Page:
After using sxmo daily for more then a year, I've discovered a few configuration and script tweaks that make my setup just a little more efficient, intuitive, and personalized. Many of these tweaks are simple but effective config changes that could be integrated into your workflow, regardless of what platform you use sxmo on. Feel free to email me about your favorite sxmo tweaks using any means listed on my about page. On to the juicy stuff!
I've made a few changes to the default sway user config located in $XDG_CONFIG_HOME/sxmo/sway. First off, I set my modifier key to 'alt' instead of the pine logo key because it's easier to find on the wvkbd virtual keyboard that sxmo uses on the sway window manager. Since I already know some helpful keyboard shortcuts, I sometimes use them with the virtual keyboard and changing the modifier key to alt is a great way to make those shortcuts a little more intuitive.
My preferred keyboard layout is dvorak, and I've updated my sway config so that the keyboard case input and external keyboards attached via convergence always use dvorak. I also changed the wvkbd layout to a custom one that includes the dvorak layout and all modifier keys I need, but I'll expand on that in another section. Lastly, I started nextcloud's desktop client on login and changed my background image to this stylish Pine64 logo I found on the forum.
On my old android phone, I used a dvorak layout on the virtual keyboard to help me memorize the key layout for touch typing. After using sxmo on my pinephone for more then a year, I decided to return to the mobile dvorak experience by customizing my wvkbd layout. By creating new keymap and layout files, I was able to add all the keys I use on one screen without the need to flip back and forth between key sets. These special keys include escape, delete, control, alt, tab, caps lock, tilde, brackets, and more. I added all this without increasing the height of the keyboard from the default wvkbd-mobintl layout. One of my favorite touches is that by placing the tilde and slash keys next to each other, I can reference my home directory in the terminal with two quick taps.
Lisgd is the program that allows for gestures in sxmo, and after using the default gestures for a while I spiced up my workflow by binding gestures to functions I found myself preforming frequently. By customizing two hooks, inputhandler and lisgdstart, I was able to create new gestures and bind them to commands. For example, in lisgdstart I let lisgd recognize when I swiped to the top right corner. Then in inputhandler I bound that swipe to open firefox, my browser of choice. This is a fantastic example of a function only easily achieved by a linux phone.
There were a few default gestures that I didn't use often, namely turning off the screen by swiping from the bottom left corner and opening the script menu by swiping from the top right corner. I bound these to open my keyboard and todo list in the termial, and open the mepo map program and place a pin at that day's nearest geohash. Lastly, because I'm constantly opening the terminal, I bound a gesture to open the keyboard and terminal by swiping up with two fingers anywhere on the screen. Together, these customizations have made taking a quick note or surfing the web faster and simpler on my sxmo installation.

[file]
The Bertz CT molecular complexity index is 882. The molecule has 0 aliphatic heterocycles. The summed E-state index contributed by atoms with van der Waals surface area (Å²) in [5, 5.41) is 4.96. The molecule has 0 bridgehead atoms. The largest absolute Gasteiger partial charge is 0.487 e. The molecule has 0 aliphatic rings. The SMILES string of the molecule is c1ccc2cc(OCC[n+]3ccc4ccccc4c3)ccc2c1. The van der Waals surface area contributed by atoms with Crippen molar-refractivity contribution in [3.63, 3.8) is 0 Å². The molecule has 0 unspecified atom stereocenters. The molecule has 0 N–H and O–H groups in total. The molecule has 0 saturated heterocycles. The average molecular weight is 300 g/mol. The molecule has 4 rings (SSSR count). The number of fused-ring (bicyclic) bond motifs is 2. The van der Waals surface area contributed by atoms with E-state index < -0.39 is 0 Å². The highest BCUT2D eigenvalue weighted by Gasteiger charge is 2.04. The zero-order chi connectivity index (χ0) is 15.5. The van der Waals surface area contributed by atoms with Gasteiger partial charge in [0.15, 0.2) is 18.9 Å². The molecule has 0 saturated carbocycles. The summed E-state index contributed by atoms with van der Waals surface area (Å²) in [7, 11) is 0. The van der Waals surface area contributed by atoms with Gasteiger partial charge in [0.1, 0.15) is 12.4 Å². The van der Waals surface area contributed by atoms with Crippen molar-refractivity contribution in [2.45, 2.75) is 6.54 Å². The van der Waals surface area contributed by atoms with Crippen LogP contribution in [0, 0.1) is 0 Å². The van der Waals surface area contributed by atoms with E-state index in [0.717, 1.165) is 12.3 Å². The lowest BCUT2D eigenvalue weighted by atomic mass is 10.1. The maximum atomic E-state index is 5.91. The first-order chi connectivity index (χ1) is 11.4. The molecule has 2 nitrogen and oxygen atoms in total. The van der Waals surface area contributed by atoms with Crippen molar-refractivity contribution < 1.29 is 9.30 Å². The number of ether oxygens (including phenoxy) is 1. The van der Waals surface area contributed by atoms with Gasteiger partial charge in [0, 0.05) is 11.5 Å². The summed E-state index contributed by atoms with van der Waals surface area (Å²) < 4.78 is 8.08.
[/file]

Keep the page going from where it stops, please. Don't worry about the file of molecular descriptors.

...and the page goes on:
While these tweaks aren't quite sxmo specific, I would still like to document them because I find them extra useful. After migrating away from the chromium-based qutebrowser, I missed my browser's vim keybindings. My justification for this is that screen real-estate is priceless when doing online schoolwork and a large tab bar or search bar taking up space can make working online slower and more painful. Pulling up a keyboard to quickly search for something on Mojeek, when I'd have to use the keyboard anyway, it neatly tucks away and the entire window is just the content I want to view. For this I use Tridactyl, a Firefox addon that provides vim-like keybindings.
To automatically start the Nextcloud desktop client on sxmo, I added an 'exec nextcloud' line to my sway config. However after every user login I'd need to open firefox and log in to my nextcloud hosting provider to authorize the desktop client to sync files. While not a perfect solution for me yet, installing gnome-keyring and adding my nextcloud credentials there makes the login process a bit more seamless. By default, the nextcloud logo shows in the top right corner of the swaybar allowing easy access to nextcloud tools from anywhere on sxmo with one tap. Very convenient!
The LibreOffice software works for my document editing needs for school, and running it on my Pinephone allows me to use the device full time as a daily driver device. To make LibreOffice more usable, I once again increased screen real-estate by hiding every available toolbar and using the menu bar at the top to format documents, etc. I also enable the web view so that text extends to the corners of the screen rather then the normal view. Keyboard shortcuts also help with formatting since I usually use LibreOffice with the keyboard attachment or in convergence. To make LibreOffice feel a bit more familiar I use the vibreoffice addon to add vi keybindings to my fovorite Free office software.
I hope these tweaks might be useful to any sxmo users out there, or convince you to give sxmo a try. I've been enjoying it for more than a year as my daily driver phone-computer and want to display the extensibility of the UI. I have a long todo list of articles that I've started to work through on my week vacation, so there are likely more blog posts coming in the near future. Happy 2023!